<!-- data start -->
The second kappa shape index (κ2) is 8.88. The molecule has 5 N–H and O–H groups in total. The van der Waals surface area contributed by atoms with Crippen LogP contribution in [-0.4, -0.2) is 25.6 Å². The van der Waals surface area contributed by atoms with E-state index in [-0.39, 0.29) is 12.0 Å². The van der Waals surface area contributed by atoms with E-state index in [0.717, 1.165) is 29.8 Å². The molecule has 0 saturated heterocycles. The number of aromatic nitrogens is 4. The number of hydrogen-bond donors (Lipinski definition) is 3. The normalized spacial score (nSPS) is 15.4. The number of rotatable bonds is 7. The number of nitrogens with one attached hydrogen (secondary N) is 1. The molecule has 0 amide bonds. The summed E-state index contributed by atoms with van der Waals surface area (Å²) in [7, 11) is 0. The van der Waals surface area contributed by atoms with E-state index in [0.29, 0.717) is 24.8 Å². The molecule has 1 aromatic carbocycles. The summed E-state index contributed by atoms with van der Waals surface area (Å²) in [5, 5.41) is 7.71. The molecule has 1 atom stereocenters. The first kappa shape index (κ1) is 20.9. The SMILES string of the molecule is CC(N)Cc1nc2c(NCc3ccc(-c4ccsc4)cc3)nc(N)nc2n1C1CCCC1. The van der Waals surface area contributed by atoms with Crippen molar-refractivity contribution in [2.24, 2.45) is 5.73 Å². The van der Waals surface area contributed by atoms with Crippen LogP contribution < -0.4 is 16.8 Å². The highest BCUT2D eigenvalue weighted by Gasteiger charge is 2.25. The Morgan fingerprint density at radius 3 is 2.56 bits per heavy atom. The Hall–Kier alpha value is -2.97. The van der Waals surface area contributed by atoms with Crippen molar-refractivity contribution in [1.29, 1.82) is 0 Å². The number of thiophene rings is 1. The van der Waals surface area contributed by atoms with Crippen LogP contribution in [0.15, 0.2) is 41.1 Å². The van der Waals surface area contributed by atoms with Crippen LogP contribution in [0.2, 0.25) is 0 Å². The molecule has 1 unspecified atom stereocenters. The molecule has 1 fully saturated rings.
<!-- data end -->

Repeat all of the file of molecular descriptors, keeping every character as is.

The second kappa shape index (κ2) is 8.88. The molecule has 5 N–H and O–H groups in total. The van der Waals surface area contributed by atoms with Crippen LogP contribution in [-0.4, -0.2) is 25.6 Å². The van der Waals surface area contributed by atoms with E-state index in [-0.39, 0.29) is 12.0 Å². The van der Waals surface area contributed by atoms with E-state index in [0.717, 1.165) is 29.8 Å². The molecule has 0 saturated heterocycles. The number of aromatic nitrogens is 4. The number of hydrogen-bond donors (Lipinski definition) is 3. The normalized spacial score (nSPS) is 15.4. The number of rotatable bonds is 7. The number of nitrogens with one attached hydrogen (secondary N) is 1. The molecule has 0 amide bonds. The summed E-state index contributed by atoms with van der Waals surface area (Å²) in [7, 11) is 0. The van der Waals surface area contributed by atoms with E-state index in [0.29, 0.717) is 24.8 Å². The molecule has 1 aromatic carbocycles. The summed E-state index contributed by atoms with van der Waals surface area (Å²) in [5, 5.41) is 7.71. The molecule has 1 atom stereocenters. The first kappa shape index (κ1) is 20.9. The SMILES string of the molecule is CC(N)Cc1nc2c(NCc3ccc(-c4ccsc4)cc3)nc(N)nc2n1C1CCCC1. The van der Waals surface area contributed by atoms with Crippen molar-refractivity contribution in [2.24, 2.45) is 5.73 Å². The van der Waals surface area contributed by atoms with Crippen LogP contribution < -0.4 is 16.8 Å². The highest BCUT2D eigenvalue weighted by Gasteiger charge is 2.25. The Morgan fingerprint density at radius 3 is 2.56 bits per heavy atom. The Hall–Kier alpha value is -2.97. The van der Waals surface area contributed by atoms with Crippen molar-refractivity contribution in [1.29, 1.82) is 0 Å². The number of thiophene rings is 1. The van der Waals surface area contributed by atoms with Crippen LogP contribution in [0.15, 0.2) is 41.1 Å². The van der Waals surface area contributed by atoms with Crippen LogP contribution in [0.2, 0.25) is 0 Å². The molecule has 1 unspecified atom stereocenters. The molecule has 1 fully saturated rings.